Are Cover Letters Still Relevant?
To Whom It May Concern:
I am an experienced marketing professional interested in pursuing a challenging new growth opportunity with Wonderful Company. I have a degree from Top-Notch University and have worked for five years in a variety of positions. Enclosed is a carefully crafted and meticulously formatted resume outlining my lofty awards and outstanding achievements. I realize someone in HR likely will run the document through a scanner and human eyes will never examine it. In light of that, I am writing to inquire as to whether I should even bother writing a cover letter.
In a day when an estimated 90 percent of cover letters go unread, Ima is not alone in pondering that question. In fact, some experts advise clients to focus on the resume and forego the cover letter entirely.
Still, other studies indicate that more than half of employers favor candidates who include cover letters, which puts the document into the same category as flood insurance. There’s a good chance you’ll never need it, but it’s handy to have just in case.
A well-crafted cover letter is a golden opportunity to begin marketing yourself to the company. A cover letter also lets you introduce yourself on a more personal level, and that approach can make a difference.
Even if there’s a 90 percent chance your cover letter will be ignored, the process of writing it has value. It’s an opportunity to discover more about yourself and about your potential employer.
To write a great cover letter, you’ll need to research the company to find out why you’re a fantastic fit—or you might discover that you’re a horrible match and scrap the entire application. In explaining why you’ll excel at the job, you’ll figure out if your skills and the company’s needs are truly aligned. A cover letter also is a chance to let your passion and personality shine through. If you discover midway through that you just can’t muster much enthusiasm for the job, at least you’ve found that out before you’ve committed.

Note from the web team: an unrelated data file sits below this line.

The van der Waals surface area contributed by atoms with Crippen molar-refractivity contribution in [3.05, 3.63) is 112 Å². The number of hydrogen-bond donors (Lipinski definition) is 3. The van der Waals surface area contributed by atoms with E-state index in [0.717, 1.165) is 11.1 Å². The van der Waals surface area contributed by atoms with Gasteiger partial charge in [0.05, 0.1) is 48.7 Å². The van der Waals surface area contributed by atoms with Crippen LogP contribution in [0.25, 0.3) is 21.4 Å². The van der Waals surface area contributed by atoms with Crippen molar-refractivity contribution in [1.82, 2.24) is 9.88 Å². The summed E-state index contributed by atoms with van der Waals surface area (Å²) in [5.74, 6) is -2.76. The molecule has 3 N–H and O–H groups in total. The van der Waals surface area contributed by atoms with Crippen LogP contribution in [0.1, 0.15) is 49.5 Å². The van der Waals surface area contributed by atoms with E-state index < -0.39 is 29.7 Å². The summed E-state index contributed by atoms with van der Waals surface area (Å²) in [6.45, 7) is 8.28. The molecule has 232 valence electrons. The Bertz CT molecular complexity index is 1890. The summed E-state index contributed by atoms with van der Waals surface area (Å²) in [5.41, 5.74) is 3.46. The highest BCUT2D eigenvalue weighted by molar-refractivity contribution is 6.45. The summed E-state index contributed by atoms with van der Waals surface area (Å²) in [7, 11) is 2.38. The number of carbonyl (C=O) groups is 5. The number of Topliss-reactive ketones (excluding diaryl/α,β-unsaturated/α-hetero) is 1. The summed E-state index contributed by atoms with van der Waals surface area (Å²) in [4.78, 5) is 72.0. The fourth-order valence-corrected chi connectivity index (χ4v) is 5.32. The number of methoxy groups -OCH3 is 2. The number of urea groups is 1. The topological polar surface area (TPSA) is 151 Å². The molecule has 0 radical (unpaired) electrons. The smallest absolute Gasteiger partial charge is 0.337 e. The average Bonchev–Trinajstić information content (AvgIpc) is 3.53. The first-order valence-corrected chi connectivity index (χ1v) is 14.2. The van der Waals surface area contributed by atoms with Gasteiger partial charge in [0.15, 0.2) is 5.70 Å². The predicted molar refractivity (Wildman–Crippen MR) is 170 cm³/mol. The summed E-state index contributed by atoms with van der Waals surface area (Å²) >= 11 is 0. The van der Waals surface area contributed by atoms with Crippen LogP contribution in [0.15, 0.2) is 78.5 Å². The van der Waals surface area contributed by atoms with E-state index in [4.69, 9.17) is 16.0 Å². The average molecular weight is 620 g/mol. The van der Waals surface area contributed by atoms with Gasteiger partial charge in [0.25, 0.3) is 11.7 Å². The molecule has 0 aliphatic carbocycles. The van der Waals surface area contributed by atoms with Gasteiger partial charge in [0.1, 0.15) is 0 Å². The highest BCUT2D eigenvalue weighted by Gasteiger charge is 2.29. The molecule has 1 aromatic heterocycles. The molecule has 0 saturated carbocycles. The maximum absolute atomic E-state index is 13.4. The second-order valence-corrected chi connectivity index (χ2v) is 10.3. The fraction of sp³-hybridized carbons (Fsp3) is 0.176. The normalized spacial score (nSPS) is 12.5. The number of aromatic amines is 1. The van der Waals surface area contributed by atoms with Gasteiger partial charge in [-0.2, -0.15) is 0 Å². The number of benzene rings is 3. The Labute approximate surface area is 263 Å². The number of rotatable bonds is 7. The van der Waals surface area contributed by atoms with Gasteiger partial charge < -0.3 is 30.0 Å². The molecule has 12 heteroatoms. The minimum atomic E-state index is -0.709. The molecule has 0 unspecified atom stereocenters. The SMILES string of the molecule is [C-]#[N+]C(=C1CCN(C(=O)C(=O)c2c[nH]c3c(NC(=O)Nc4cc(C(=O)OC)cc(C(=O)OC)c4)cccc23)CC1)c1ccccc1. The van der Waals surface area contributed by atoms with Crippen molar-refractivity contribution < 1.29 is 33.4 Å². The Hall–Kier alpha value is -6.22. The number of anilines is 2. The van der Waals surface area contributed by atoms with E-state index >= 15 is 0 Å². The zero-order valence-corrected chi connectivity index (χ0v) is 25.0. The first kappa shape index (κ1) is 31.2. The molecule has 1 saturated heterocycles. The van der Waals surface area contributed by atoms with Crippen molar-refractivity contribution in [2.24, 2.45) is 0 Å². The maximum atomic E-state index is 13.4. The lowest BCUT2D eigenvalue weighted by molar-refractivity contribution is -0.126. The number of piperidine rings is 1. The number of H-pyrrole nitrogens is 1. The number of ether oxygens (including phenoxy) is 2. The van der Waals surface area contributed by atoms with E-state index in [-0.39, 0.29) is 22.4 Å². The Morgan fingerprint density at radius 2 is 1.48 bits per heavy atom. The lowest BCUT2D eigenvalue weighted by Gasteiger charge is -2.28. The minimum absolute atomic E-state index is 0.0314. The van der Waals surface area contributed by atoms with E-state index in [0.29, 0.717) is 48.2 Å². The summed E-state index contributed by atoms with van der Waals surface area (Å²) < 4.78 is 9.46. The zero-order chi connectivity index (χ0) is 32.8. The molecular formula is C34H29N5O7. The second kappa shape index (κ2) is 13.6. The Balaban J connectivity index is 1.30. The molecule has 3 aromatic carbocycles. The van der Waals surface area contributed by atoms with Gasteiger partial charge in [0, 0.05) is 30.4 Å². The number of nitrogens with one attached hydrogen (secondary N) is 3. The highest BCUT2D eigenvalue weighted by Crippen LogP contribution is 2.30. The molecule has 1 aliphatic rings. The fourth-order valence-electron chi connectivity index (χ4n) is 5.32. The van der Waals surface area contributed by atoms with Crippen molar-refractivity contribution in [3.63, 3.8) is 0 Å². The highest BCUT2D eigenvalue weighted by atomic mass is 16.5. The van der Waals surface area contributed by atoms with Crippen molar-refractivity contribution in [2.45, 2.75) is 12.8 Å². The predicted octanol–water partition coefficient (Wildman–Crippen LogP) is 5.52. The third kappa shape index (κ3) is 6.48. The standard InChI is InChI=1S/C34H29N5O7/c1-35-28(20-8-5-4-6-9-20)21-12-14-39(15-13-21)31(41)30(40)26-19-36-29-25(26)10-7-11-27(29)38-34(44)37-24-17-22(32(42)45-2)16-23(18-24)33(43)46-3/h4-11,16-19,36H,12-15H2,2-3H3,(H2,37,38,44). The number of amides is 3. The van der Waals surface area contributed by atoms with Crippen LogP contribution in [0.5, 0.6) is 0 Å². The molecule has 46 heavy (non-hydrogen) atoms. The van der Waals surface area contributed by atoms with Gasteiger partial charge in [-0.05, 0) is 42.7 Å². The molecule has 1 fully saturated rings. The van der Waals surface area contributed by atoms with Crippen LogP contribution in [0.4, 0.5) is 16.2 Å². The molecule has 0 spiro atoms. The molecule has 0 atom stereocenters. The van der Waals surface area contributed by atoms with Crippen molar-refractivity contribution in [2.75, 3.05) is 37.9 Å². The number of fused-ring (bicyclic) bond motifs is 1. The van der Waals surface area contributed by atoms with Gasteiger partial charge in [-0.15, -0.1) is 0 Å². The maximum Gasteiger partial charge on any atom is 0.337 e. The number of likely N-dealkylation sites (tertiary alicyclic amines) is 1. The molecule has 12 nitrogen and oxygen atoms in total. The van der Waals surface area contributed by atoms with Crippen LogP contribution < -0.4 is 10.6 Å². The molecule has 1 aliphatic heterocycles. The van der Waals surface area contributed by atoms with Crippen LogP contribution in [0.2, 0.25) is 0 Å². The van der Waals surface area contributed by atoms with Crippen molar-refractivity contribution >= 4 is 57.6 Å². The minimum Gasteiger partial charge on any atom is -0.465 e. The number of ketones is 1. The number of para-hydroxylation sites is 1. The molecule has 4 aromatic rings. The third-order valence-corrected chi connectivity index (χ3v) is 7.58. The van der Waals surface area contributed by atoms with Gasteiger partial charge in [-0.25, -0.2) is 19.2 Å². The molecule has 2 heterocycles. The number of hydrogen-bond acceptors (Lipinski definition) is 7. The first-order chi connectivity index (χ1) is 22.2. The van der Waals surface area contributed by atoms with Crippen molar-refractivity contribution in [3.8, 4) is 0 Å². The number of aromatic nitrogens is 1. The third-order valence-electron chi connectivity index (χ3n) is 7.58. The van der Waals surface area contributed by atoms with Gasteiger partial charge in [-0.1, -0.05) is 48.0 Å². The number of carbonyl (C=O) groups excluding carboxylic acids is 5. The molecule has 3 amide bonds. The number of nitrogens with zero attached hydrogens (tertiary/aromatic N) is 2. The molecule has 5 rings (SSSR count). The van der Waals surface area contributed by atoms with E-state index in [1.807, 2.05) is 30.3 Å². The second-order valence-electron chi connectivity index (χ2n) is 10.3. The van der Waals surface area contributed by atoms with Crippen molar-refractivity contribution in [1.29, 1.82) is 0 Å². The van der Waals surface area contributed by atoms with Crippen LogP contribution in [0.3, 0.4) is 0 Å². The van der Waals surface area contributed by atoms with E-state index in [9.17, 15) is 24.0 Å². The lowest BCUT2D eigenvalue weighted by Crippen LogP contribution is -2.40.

A cover letter also can serve as a draft elevator pitch and warm-up for an eventual interview. The areas you highlight in your cover letter can become your talking points for every conversation you have with the company.
Once you’ve gone to all the trouble to research your cover letter, don’t blow it by being boring. Look again at Ima’s approach. It follows a traditional format of listing goal, experience and education at the start. In other words, it doesn’t tell the recipient anything that the resume-scanning software hasn’t already revealed, and it certainly doesn’t inspire the reader to continue.
These days, there’s room for a more creative tack, anything from creating a social media campaign to buying Google ads. One potential intern crafted a cover letter around being completely average. The approach drew some criticism but also a lot of attention as it was forwarded time and again, complete with the writer’s contact information.
Your cover letter probably won’t go viral. It might even wind up in the circular file—or, to put it in today’s electronic terms, in the computer's recycling bin. But just maybe it won’t, which is why a cover letter still is worth writing.